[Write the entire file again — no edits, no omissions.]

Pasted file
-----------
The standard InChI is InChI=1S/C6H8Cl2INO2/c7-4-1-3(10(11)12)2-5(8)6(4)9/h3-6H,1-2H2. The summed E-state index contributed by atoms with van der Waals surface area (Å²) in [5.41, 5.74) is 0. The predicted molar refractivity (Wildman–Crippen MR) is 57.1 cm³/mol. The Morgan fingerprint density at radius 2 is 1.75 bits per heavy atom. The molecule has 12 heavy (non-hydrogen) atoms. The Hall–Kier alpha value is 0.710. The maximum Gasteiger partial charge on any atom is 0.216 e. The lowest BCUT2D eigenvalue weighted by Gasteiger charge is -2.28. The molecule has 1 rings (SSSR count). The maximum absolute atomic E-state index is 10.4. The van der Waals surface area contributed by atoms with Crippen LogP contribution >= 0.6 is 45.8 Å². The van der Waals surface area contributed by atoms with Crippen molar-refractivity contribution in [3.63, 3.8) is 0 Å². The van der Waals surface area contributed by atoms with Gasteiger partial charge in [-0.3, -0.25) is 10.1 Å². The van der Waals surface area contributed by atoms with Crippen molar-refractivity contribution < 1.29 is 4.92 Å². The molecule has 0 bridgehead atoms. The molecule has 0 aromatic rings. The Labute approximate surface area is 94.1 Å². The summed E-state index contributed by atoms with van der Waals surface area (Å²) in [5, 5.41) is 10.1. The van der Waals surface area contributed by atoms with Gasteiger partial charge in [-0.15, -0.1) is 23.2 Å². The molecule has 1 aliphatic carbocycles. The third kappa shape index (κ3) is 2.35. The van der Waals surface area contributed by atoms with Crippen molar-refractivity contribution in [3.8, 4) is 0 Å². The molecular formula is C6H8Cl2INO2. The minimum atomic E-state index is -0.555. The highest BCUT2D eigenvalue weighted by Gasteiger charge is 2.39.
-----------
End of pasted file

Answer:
The standard InChI is InChI=1S/C6H8Cl2INO2/c7-4-1-3(10(11)12)2-5(8)6(4)9/h3-6H,1-2H2. The summed E-state index contributed by atoms with van der Waals surface area (Å²) in [5.41, 5.74) is 0. The predicted molar refractivity (Wildman–Crippen MR) is 57.1 cm³/mol. The Morgan fingerprint density at radius 2 is 1.75 bits per heavy atom. The molecule has 12 heavy (non-hydrogen) atoms. The Hall–Kier alpha value is 0.710. The maximum Gasteiger partial charge on any atom is 0.216 e. The lowest BCUT2D eigenvalue weighted by Gasteiger charge is -2.28. The molecule has 1 rings (SSSR count). The maximum absolute atomic E-state index is 10.4. The van der Waals surface area contributed by atoms with Crippen LogP contribution >= 0.6 is 45.8 Å². The van der Waals surface area contributed by atoms with Crippen molar-refractivity contribution in [3.63, 3.8) is 0 Å². The van der Waals surface area contributed by atoms with Gasteiger partial charge in [-0.3, -0.25) is 10.1 Å². The van der Waals surface area contributed by atoms with Crippen molar-refractivity contribution < 1.29 is 4.92 Å². The molecule has 0 bridgehead atoms. The molecule has 0 aromatic rings. The Labute approximate surface area is 94.1 Å². The summed E-state index contributed by atoms with van der Waals surface area (Å²) in [5, 5.41) is 10.1. The van der Waals surface area contributed by atoms with Gasteiger partial charge in [-0.15, -0.1) is 23.2 Å². The molecule has 1 aliphatic carbocycles. The third kappa shape index (κ3) is 2.35. The van der Waals surface area contributed by atoms with Crippen molar-refractivity contribution in [3.8, 4) is 0 Å². The molecular formula is C6H8Cl2INO2. The minimum atomic E-state index is -0.555. The highest BCUT2D eigenvalue weighted by Gasteiger charge is 2.39.